“Depending on when the blood sample was taken after infection, there could be different types of antibodies, and this measure gives us the entire antibody level,” DuBois said.

The next step detects and quantifies IgG antibodies specifically by measuring the binding of anti-IgG antibodies. The assay thereby provides quantitative measurements of both total antibodies and IgG antibodies, and it can be designed to measure various isotypes also.

In response to infection with the coronavirus, the immune system makes antibodies against a range of different coronavirus antigens. Many serological testing methods for SARS-CoV-2 are designed to detect antibodies to structural proteins of the virus such as the spike protein, which studs the surface of the virus and enables it to bind to and enter human cells. Antibodies to one part of the spike protein–the receptor binding domain, or RBD–are of special interest since they’re capable of neutralizing the virus in laboratory assays.

Our assay is as sensitive if not better than other assays in detecting low levels of antibodies, and the specificity [false-positive rate] is as good as the best antibody tests out there. It combines the advantages of the test strips that take 20 minutes with the quantitative results and higher performance of ELISA.”

Rebecca DuBois, Associate Professor, Biomolecular engineering, UC Santa Cruz

DuBois’s team developed and tested the new assay using RBD antigens, but she noticed that it can be used to detect a wide range of antigens. The BLI instrument allows simple”multiplexing,” meaning that multiple tests can be conducted in parallel to the same blood sample to detect antibodies to different viral antigens as well as different antibody isotypes.

Because it requires lab equipment, BLI-ISA couldn’t be utilised as a point-of-care test at doctor’s offices or pharmacies. But it allows high-throughput processing of samples and is quicker and less labor intensive than other quantitative lab tests such as ELISA, Immunofluorescent Assay, and Chemiluminescent Immunoassay. The amount of blood necessary for the test is available with a finger prick.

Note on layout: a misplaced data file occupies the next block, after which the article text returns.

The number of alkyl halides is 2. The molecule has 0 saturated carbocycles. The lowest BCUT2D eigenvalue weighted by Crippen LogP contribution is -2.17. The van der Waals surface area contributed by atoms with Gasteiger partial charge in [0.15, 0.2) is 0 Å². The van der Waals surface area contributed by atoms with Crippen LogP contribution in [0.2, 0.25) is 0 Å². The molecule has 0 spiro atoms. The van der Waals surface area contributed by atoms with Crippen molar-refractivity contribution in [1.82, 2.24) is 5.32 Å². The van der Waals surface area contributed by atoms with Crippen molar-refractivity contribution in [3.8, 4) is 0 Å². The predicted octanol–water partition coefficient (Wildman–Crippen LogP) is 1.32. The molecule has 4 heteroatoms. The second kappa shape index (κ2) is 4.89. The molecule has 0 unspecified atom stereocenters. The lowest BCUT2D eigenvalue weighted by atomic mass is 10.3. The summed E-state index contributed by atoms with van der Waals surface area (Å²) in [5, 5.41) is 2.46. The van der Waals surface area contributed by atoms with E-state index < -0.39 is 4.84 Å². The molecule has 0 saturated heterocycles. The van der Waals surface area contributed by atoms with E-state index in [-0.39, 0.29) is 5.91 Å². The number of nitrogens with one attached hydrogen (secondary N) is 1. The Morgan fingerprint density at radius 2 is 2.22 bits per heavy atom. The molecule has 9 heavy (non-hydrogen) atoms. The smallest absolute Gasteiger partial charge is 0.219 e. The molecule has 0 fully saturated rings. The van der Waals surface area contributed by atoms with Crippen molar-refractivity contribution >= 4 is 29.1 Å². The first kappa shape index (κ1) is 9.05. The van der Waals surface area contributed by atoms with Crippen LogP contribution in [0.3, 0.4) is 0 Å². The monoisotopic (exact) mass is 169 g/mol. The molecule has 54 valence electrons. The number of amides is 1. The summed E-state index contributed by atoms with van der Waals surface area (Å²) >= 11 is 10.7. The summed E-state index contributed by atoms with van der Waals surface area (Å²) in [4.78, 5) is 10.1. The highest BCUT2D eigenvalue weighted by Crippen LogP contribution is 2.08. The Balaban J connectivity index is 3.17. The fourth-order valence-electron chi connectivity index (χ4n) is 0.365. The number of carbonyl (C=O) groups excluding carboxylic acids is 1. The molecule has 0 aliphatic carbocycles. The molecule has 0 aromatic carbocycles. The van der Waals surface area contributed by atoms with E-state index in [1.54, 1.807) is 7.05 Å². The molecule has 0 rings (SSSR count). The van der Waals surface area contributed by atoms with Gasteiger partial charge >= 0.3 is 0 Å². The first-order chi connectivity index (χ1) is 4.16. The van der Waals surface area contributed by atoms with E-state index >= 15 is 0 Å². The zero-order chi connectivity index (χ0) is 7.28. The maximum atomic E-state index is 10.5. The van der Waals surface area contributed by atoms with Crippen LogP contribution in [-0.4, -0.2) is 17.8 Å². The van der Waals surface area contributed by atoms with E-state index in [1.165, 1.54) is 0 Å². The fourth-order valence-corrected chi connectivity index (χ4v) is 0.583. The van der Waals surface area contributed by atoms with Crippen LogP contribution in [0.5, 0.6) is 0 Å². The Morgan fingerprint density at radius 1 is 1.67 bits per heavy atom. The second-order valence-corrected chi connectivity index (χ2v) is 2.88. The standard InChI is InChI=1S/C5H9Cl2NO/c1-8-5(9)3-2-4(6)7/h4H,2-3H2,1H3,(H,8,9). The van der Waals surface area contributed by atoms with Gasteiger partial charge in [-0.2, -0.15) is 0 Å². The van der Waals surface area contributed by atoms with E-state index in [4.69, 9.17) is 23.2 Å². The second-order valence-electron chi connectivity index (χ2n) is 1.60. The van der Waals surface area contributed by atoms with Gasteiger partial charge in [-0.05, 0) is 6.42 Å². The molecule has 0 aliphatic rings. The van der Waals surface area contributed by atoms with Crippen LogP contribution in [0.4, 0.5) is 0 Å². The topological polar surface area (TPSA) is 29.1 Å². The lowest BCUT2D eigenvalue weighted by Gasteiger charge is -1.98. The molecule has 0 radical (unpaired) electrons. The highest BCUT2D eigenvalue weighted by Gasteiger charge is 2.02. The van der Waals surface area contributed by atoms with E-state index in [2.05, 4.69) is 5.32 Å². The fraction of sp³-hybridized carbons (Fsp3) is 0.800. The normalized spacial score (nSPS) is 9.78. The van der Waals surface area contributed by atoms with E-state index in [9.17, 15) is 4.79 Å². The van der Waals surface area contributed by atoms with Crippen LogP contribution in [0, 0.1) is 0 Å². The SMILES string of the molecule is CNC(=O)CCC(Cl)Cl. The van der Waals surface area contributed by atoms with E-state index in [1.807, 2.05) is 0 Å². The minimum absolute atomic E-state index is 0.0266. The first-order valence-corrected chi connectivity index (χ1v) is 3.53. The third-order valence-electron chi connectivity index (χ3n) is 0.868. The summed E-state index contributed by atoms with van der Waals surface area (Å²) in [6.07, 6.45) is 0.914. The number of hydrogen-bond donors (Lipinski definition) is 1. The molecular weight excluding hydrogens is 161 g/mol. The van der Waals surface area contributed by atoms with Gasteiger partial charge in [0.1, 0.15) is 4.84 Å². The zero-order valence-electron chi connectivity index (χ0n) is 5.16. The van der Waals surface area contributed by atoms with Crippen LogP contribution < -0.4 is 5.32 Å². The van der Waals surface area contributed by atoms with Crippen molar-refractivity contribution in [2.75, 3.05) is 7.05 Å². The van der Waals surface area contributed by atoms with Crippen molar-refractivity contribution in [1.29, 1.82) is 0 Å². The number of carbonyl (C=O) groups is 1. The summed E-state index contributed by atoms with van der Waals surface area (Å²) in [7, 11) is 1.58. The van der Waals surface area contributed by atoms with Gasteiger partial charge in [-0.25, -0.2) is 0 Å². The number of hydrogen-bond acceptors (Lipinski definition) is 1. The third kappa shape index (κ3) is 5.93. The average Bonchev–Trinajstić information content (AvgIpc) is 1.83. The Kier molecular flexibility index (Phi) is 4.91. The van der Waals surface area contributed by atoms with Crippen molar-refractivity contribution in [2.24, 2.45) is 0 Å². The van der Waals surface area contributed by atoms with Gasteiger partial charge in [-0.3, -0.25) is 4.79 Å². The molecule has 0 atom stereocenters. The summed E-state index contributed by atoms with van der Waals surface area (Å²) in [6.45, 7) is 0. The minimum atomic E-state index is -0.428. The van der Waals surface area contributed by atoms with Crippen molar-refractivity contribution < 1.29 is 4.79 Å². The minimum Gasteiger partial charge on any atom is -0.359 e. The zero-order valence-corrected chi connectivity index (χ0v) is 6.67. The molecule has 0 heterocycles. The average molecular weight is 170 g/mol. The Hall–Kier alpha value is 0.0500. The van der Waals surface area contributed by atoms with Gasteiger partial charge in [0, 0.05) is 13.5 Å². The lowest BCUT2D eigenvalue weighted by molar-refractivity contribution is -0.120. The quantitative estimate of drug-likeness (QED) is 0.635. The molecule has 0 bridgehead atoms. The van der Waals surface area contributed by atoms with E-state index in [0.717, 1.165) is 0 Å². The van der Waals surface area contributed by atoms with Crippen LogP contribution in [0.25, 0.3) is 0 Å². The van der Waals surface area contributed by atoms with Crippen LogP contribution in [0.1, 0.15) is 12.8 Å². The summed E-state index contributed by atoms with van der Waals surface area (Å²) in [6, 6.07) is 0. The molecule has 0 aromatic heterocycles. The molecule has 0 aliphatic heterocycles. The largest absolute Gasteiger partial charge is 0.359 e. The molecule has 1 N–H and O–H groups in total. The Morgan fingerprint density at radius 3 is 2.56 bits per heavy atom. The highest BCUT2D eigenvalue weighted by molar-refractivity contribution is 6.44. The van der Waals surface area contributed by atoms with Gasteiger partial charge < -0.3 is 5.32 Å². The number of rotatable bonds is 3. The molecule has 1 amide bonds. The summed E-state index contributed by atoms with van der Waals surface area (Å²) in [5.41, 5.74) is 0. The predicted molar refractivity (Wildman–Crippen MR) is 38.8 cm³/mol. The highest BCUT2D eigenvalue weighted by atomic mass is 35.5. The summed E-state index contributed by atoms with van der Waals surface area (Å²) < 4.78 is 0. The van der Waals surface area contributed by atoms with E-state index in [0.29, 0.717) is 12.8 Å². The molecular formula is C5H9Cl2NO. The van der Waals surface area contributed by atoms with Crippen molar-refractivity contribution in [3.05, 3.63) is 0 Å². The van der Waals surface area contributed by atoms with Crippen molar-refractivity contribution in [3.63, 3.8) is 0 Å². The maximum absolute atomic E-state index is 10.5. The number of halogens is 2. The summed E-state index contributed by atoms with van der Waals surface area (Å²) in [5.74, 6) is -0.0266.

Another advantage of BLI-ISA over other methods is the ease of standardizing the assay in order that a sample gives the same quantitative results in repeated tests at different times or in different labs. ELISA requires an enzyme-based signal amplification step, which may change depending on temperature and other factors, resulting in a lot more test-to-test variability in the quantitative measurements.

First writer John Dzimianski, a postdoctoral researcher in DuBois’s lab, said the new assay might be especially useful for researchers in vaccine development. “This method provides a standardized means to quantify antibody levels, which might be used to compare antibody responses to various vaccine candidates. In addition, running the assay itself is simple, requiring little more than the push of a button,” he said. “It’s a very simple but effective tool.”

DuBois’s team is also interested in using the assay to perform a surveillance study to assess the prevalence of coronavirus infections in certain groups in the Santa Cruz community. The team is exploring funding opportunities for this research project.